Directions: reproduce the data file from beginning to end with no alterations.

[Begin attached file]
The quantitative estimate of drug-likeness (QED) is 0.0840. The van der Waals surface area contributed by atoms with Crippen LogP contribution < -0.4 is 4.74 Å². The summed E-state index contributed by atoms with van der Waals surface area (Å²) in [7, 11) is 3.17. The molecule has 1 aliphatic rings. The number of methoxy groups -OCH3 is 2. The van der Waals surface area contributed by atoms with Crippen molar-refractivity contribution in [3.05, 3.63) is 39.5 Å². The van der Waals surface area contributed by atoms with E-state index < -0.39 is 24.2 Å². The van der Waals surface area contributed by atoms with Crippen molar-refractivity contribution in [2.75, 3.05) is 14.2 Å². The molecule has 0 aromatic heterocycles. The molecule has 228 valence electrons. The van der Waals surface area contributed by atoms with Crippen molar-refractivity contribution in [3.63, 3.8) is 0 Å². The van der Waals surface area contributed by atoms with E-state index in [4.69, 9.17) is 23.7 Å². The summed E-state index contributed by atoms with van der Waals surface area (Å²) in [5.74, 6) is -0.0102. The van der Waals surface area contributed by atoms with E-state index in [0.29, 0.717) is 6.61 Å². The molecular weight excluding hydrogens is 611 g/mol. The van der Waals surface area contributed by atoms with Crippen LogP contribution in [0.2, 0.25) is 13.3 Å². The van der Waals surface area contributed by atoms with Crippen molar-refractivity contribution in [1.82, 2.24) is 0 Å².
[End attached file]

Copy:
The quantitative estimate of drug-likeness (QED) is 0.0840. The van der Waals surface area contributed by atoms with Crippen LogP contribution < -0.4 is 4.74 Å². The summed E-state index contributed by atoms with van der Waals surface area (Å²) in [7, 11) is 3.17. The molecule has 1 aliphatic rings. The number of methoxy groups -OCH3 is 2. The van der Waals surface area contributed by atoms with Crippen molar-refractivity contribution in [3.05, 3.63) is 39.5 Å². The van der Waals surface area contributed by atoms with E-state index < -0.39 is 24.2 Å². The van der Waals surface area contributed by atoms with Crippen molar-refractivity contribution in [2.75, 3.05) is 14.2 Å². The molecule has 0 aromatic heterocycles. The molecule has 228 valence electrons. The van der Waals surface area contributed by atoms with Crippen molar-refractivity contribution in [3.63, 3.8) is 0 Å². The van der Waals surface area contributed by atoms with E-state index in [4.69, 9.17) is 23.7 Å². The summed E-state index contributed by atoms with van der Waals surface area (Å²) in [5.74, 6) is -0.0102. The van der Waals surface area contributed by atoms with E-state index in [0.29, 0.717) is 6.61 Å². The molecular weight excluding hydrogens is 611 g/mol. The van der Waals surface area contributed by atoms with Crippen LogP contribution in [0.2, 0.25) is 13.3 Å². The van der Waals surface area contributed by atoms with Crippen molar-refractivity contribution in [1.82, 2.24) is 0 Å².